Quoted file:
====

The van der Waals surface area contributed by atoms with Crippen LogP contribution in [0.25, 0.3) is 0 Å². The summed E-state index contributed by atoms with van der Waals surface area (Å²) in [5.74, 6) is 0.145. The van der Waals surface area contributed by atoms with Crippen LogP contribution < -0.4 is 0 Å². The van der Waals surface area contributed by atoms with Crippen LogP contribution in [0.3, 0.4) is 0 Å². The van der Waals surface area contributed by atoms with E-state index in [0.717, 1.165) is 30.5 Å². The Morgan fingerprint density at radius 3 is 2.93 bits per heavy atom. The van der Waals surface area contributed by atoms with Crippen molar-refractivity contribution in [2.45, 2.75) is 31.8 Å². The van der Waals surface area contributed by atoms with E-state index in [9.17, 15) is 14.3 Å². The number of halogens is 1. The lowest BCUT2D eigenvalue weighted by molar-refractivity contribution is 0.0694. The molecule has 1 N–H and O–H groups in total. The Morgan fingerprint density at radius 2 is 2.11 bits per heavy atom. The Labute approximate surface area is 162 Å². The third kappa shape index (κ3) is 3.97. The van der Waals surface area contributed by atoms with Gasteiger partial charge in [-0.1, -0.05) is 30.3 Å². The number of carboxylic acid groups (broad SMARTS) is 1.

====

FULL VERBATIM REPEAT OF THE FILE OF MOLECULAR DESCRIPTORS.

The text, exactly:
The van der Waals surface area contributed by atoms with Crippen LogP contribution in [0.25, 0.3) is 0 Å². The summed E-state index contributed by atoms with van der Waals surface area (Å²) in [5.74, 6) is 0.145. The van der Waals surface area contributed by atoms with Crippen LogP contribution < -0.4 is 0 Å². The van der Waals surface area contributed by atoms with Crippen LogP contribution in [0.3, 0.4) is 0 Å². The van der Waals surface area contributed by atoms with E-state index in [0.717, 1.165) is 30.5 Å². The Morgan fingerprint density at radius 3 is 2.93 bits per heavy atom. The van der Waals surface area contributed by atoms with Crippen molar-refractivity contribution in [2.45, 2.75) is 31.8 Å². The van der Waals surface area contributed by atoms with E-state index in [9.17, 15) is 14.3 Å². The number of halogens is 1. The lowest BCUT2D eigenvalue weighted by molar-refractivity contribution is 0.0694. The molecule has 1 N–H and O–H groups in total. The Morgan fingerprint density at radius 2 is 2.11 bits per heavy atom. The Labute approximate surface area is 162 Å². The third kappa shape index (κ3) is 3.97. The van der Waals surface area contributed by atoms with Gasteiger partial charge in [-0.1, -0.05) is 30.3 Å². The number of carboxylic acid groups (broad SMARTS) is 1.